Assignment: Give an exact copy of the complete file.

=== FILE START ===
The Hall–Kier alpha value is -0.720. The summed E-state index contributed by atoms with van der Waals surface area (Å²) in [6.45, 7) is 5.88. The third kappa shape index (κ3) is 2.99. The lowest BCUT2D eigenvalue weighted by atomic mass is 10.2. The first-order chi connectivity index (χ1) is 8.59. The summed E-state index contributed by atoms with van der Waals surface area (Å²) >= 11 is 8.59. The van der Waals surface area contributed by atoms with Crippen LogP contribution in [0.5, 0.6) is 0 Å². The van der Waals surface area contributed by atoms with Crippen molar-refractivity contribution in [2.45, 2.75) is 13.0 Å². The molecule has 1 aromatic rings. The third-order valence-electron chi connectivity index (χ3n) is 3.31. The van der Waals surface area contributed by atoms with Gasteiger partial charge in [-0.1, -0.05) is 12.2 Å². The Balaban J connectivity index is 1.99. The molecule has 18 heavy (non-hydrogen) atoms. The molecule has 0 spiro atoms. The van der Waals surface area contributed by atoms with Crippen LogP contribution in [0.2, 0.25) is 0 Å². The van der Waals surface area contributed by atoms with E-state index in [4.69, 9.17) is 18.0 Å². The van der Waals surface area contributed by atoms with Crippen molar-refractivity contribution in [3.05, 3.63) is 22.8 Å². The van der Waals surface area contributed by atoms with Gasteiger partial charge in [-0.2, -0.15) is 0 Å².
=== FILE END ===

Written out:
The Hall–Kier alpha value is -0.720. The summed E-state index contributed by atoms with van der Waals surface area (Å²) in [6.45, 7) is 5.88. The third kappa shape index (κ3) is 2.99. The lowest BCUT2D eigenvalue weighted by atomic mass is 10.2. The first-order chi connectivity index (χ1) is 8.59. The summed E-state index contributed by atoms with van der Waals surface area (Å²) >= 11 is 8.59. The van der Waals surface area contributed by atoms with Crippen LogP contribution in [0.5, 0.6) is 0 Å². The van der Waals surface area contributed by atoms with Crippen molar-refractivity contribution in [2.45, 2.75) is 13.0 Å². The molecule has 1 aromatic rings. The third-order valence-electron chi connectivity index (χ3n) is 3.31. The van der Waals surface area contributed by atoms with Gasteiger partial charge in [-0.1, -0.05) is 12.2 Å². The Balaban J connectivity index is 1.99. The molecule has 18 heavy (non-hydrogen) atoms. The molecule has 0 spiro atoms. The van der Waals surface area contributed by atoms with Crippen LogP contribution in [0.2, 0.25) is 0 Å². The van der Waals surface area contributed by atoms with E-state index in [4.69, 9.17) is 18.0 Å². The van der Waals surface area contributed by atoms with Crippen molar-refractivity contribution in [3.05, 3.63) is 22.8 Å². The van der Waals surface area contributed by atoms with Gasteiger partial charge in [-0.2, -0.15) is 0 Å².